An alleged miracle has been attributed to Mother M. Angeline Teresa McCrory, foundress of the Carmelite Sisters of the Aged and Infirm and several care facilities in the U.S. and Ireland. Mother Angeline Teresa is pictured in an undated painting.
An alleged miracle has been attributed to Mother M. Angeline Teresa McCrory, foundress of the Carmelite Sisters of the Aged and Infirm and several care facilities in the U.S. and Ireland. Mother Angeline Teresa is pictured in an undated painting.
The Diocese of Metuchen has formally completed its investigation of an alleged miracle attributed to the intercession of Mother M. Angeline Teresa McCrory. The testimony and evidence collected are now on their way to the Vatican for further review.

Mother Angeline founded the Carmelite Sisters for the Aged and Infirm. Today the sisters, whose motherhouse is in Germantown, N.Y., operate 17 facilities in the United States and Ireland.

The inquiry involved a child who was diagnosed with a genetic disorder prior to birth, but was born without the condition.

Metuchen Bishop Paul G. Bootkoski presided over a ceremony marking the completion of the investigation Sept. 21 in the chapel of the St. John Neumann Pastoral Center in Piscataway. He expressed joy at the opportunity for the diocese to remember the Gospel message as well as the mysterious works of God.

The bishop called Mother Angeline a much-needed role model for disciples of Jesus Christ.

Lori Albanese, diocesan chancellor and notary of the investigation, said the four-month inquiry involved gathering facts and testimony from witnesses, including those who prayed for the intercession of Mother Angeline and the original physicians who cared for the child.
Additionally, two independent medical experts were interviewed to verify the child's current state of health, she said.

Due to rules of confidentiality, Albanese said, the identity of the child could not be released, but she did say the family lived in close proximity to the Metuchen Diocese.

The collected testimony will be presented to the Congregation for Saints' Causes at the Vatican by Andrea Ambrosi, the postulator of Mother Angeline's cause.

Through a translator, Ambrosi, an Italian canon lawyer, said it would be premature to set a timetable for the cause.

"It's not going to be overnight," he said. "It's difficult to set a time because there are so many other causes" being investigated.

Mother Angeline's case includes more than 2,000 pages of documentation to be studied by the congregation, he said. The cause itself was formally opened 10 years ago.

The church's process leading to canonization involves three major steps. First is the declaration of a person's heroic virtues, after which the church gives the sainthood candidate the title of "venerable." Second is beatification, after which he or she is called "blessed." The third step is canonization, or the declaration of sainthood.

In general, two miracles must be accepted by the church as having occurred through the intercession of a prospective saint, one before beatification and the other before canonization.

Among the attendees at the ceremony were Mother Angeline's relatives, including her nephew John McCrory and his wife, Irene.

McCrory said his aunt was a warm and loving person who sought to spread her joy to those around her.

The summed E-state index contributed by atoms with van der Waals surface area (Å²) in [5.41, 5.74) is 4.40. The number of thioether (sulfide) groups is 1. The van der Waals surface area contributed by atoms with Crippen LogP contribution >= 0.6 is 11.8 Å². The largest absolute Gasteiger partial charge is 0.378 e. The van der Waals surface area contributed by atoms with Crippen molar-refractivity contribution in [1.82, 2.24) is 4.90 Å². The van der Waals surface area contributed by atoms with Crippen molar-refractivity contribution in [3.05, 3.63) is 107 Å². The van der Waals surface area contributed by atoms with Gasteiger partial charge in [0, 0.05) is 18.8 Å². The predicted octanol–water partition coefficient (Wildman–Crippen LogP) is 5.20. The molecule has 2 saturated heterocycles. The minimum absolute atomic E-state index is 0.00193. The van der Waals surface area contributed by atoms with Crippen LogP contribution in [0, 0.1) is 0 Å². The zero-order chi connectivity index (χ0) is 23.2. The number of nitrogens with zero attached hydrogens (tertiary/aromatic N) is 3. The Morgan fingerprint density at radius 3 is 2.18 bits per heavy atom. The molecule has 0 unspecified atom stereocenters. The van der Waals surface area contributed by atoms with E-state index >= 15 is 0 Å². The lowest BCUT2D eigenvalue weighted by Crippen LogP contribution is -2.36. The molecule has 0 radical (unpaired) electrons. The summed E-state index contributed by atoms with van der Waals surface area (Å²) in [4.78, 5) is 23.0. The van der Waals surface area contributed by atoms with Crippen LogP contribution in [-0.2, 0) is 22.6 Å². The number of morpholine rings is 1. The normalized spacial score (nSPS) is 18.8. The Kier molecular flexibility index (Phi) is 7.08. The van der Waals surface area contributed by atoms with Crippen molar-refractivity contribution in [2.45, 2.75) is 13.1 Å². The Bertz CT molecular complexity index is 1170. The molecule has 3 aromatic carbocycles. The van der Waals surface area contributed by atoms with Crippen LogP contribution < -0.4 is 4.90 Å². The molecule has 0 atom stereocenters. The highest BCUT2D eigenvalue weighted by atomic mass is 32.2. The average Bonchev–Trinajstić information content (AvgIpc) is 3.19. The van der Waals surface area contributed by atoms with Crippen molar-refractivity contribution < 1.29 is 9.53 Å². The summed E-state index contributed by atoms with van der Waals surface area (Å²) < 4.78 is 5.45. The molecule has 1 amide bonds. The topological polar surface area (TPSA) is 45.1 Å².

"She was always a part of our family, but the Carmelite sisters were like her first family," he said. "She had a very profound effect on just about everybody she met."

Carmelite Sister Therese Mary, who was taught by Mother Angeline, said she was a woman of kindness and compassion.

"She was very patient and motherly," she said. "There's great joy among us. I'm not surprised people would want to pray to her."

Born Bridget Teresa McCrory in Mountjoy, Ireland, in 1893, Mother Angeline joined the Little Sisters of the Poor at age 19 but in 1931 in New York she founded the first modern congregation dedicated to the care of the elderly and ill. She died Jan. 21, 1984, her 91st birthday, at the order's motherhouse in Germantown.

This is the second such investigation that has been undertaken by the Diocese of Metuchen. The first, which took place in 2005, involved an alleged miracle attributed to the intercession of Cardinal Terence Cooke of New York.

Dr. Palma Formica, co-founder of the family practice residency program at St. Peter's University Hospital in New Brunswick, served as medical expert on both miracle investigations, nominating the various medical specialists who were consulted in the case and offering her opinion as to whether it was a miraculous cure.

In an interview with The Catholic Spirit, Metuchen diocesan newspaper, Formica discussed her role in the investigation. She was unable to discuss specifics as she pledged during the formal opening of the investigation in May to keep the details secret.

Though she is a faithful Catholic, her half-century of medical experience causes her to be somewhat skeptical, she said.

"Being a physician for as long as I have and seeing unexpected outcomes, sometimes we can't explain at the time, but as time goes on we learn more. We realize that, while miracles happen, they are few and far between," she said. "What was ordinary today was miraculous 50 years ago."

Formica said she was surprised by the depth of the investigation and how much value was placed on expert testimony.

"The investigation was a lot more strenuous and detailed than I would have expected," she said. "I was glad to see that there is a place for skeptics."